We identified 10 foods and 7 nutrients with probable or convincing evidence for causal effects on specific cardiometabolic outcomes (Table 1). Among different criteria, the strength of association was most variable, and coherence, temporality, and biologic gradient were least variable (Table 2).

thumbnail
Table 1. Dietary factors and cardiometabolic outcomes with probable or convincing evidence for an etiologic relationship1.

https://doi.org/10.1371/journal.pone.0175149.t001

thumbnail
Table 2. Grading of evidence for etiologic effects of specific dietary factors on cardiometabolic outcomes1.

https://doi.org/10.1371/journal.pone.0175149.t002

Our systematic searches to evaluate etiologic effects for these 17 foods and nutrients identified 896 potentially relevant meta-analyses or reviews articles, of which 23 were finally included in our estimates (Table A & Figure A in S1 File), including 1 de novo meta-analysis for 4 diet-disease relationships (Text E & Tables B-C in S1 File). We did not find sufficient probable or convincing evidence of causal etiologic effects on cardiometabolic diseases of many other dietary factors of interest, for example dietary cholesterol, plant omega-3 fats, monounsaturated fats, eggs, poultry, tea, coffee, or cocoa.

Etiologic effects on cardiovascular diseases

Sixteen of the identified dietary factors had evidence for causal effects on CVD (Table 1). Among different clinical events, fruits, fish, and fiber were most frequently studied in relation to CHD (16 cohorts each) (Table 3). The total numbers of people in each meta-analysis of clinical events ranged from about 140,000 for trans-fats and CHD to about 820,000 for fruits and CHD. The largest number of total events was for processed meats and CHD (21,308 events); the fewest, for fruits or vegetables and hemorrhagic stroke (1,535 events). Across the meta-analyses for CVD, the median age at event was 61.1 years (range: 50 to 72.2 years). Relative risks were generally modest, ranging from 0.73–0.95 per daily serving of protective foods, and 1.12–1.37 for harmful foods. Some of the larger effects were for fruits and hemorrhagic stroke (RR:0.73 per daily serving), nuts/seeds and fatal CHD (0.76 per 4 servings/week), beans/legumes and CHD (0.77 per daily serving), and processed meats and CHD (1.37 per daily serving). Dietary sodium increased BP with a monotonic dose-response, with identified heterogeneity in this effect by age, race, and hypertensive status; with consistent evidence for higher risk of fatal CVD comparing high vs. low intakes. Conversely, dietary potassium was linked to lower risk of stroke, with a RR of 0.87 per 1,000 mg/d.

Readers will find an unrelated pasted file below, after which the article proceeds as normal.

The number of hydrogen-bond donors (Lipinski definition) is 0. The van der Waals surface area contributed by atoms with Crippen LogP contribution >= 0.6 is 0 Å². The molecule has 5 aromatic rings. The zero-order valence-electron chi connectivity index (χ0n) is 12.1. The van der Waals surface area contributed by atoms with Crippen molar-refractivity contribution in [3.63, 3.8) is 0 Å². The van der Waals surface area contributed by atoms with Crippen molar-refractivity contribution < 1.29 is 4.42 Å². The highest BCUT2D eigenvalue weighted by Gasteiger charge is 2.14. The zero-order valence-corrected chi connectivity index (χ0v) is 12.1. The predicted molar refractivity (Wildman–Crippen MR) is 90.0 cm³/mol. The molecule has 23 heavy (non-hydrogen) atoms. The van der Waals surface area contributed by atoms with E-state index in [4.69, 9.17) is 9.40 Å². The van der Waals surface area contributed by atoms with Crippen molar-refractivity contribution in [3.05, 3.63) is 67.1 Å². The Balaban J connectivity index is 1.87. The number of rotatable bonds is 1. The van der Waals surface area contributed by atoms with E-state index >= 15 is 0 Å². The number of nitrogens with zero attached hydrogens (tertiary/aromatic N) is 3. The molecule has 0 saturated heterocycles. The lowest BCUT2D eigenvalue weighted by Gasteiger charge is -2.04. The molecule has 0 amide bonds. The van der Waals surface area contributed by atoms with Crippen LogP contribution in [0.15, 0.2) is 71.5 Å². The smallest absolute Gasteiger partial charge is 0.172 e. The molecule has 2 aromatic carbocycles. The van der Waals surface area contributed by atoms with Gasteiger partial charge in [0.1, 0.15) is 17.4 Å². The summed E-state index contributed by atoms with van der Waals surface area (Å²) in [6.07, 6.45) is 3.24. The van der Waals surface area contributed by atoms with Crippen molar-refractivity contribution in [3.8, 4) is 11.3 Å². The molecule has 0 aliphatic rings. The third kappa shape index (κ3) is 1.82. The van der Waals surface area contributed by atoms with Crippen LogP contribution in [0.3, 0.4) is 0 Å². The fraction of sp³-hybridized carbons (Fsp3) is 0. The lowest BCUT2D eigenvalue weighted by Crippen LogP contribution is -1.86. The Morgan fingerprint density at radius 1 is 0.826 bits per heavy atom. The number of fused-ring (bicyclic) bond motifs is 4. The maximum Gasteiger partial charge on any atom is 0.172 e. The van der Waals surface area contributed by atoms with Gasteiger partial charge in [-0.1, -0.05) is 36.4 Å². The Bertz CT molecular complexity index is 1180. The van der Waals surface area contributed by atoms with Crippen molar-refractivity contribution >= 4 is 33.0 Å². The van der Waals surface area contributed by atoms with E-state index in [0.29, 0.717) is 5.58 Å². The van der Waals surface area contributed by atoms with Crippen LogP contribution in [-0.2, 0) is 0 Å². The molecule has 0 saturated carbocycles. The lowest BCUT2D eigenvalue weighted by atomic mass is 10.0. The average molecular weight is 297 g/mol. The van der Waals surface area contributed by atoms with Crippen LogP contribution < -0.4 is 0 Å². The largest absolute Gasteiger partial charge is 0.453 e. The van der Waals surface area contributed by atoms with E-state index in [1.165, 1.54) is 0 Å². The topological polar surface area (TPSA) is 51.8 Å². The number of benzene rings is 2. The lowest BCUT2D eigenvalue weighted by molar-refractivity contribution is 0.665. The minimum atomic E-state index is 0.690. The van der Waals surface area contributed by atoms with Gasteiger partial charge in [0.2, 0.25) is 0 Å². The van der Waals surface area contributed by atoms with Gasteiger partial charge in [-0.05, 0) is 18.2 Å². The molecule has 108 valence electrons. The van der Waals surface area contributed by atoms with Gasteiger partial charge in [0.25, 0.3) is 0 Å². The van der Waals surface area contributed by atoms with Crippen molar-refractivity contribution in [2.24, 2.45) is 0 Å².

thumbnail
Table 3. Estimates of etiologic effects of dietary factors and risk of cardiovascular diseases and type 2 diabetes mellitus1.

https://doi.org/10.1371/journal.pone.0175149.t003

Etiologic effects on diabetes

Only 8 identified dietary factors had probable or convincing evidence for causal effects on diabetes (Table 1), including protective effects of nuts/seeds, whole grains, yogurt, and dietary fiber, and harms of unprocessed red meats, processed meats, SSBs, and glycemic load. SSBs and glycemic load were most frequently studied (17 cohorts each) (Table 3). Processed meats had the strongest estimated effect, with 1.51 RR per daily serving; other foods had more modest effects, such as 0.82 and 0.88 RR per daily serving of yogurt and whole grains, respectively. SSBs had a small but statistically significant etiologic effect on body weight, with smaller effects in normal weight (per daily serving, 0.10 kg/m2 increase in BMI) vs. overweight or obese (0.23 kg/m2) individuals.

Heterogeneity in etiologic effects

Proportional effects of most cardiovascular risk factors decline with age (inverse age association), likely related to competing risks, while absolute risk differences increase with age due to increased baseline risk [22]. We evaluated and found similar log-linear inverse associations by age for etiologic effects of major diet-related cardiometabolic risk factors [22]. We therefore applied the mean proportional differences in RRs across 6 age groups (25–34, 35–44, 45–54, 55–64, 65–74, 75+ y) for these risk factors to the dietary RRs (S6 Text & Figure B in S1 File). For both major cardiometabolic risk factors and most diet-disease relationships with sufficient evidence,[22, 5459] we identified similar RRs by sex. One exception was glycemic load and CHD, for which stronger effects were suggested in women. For effects of SSBs on BMI, we identified and incorporated effect modification by baseline BMI, with larger effects among overweight compared with normal weight individuals [55]. For effects of sodium on SBP, we identified and incorporated joint effect modification by age, race, and hypertensive status [24].

Evidence for optimal intakes

Based on risk as well as feasibility and consistency, we characterized optimal intakes for each dietary factor (Table 4). Potential choices of optimal ranges were broadest for dietary sodium, with differing observed optimal intakes from different CVD outcomes ranging from 614 to 2,391 mg/d [46, 60, 61] and from different major dietary guidelines ranging from 1,200 to 2,400 mg/d [33, 6265]. Based on all available evidence, we identified a conservative optimal intake level of 2,000 mg/d as previously described [24], consistent with WHO guidelines [64].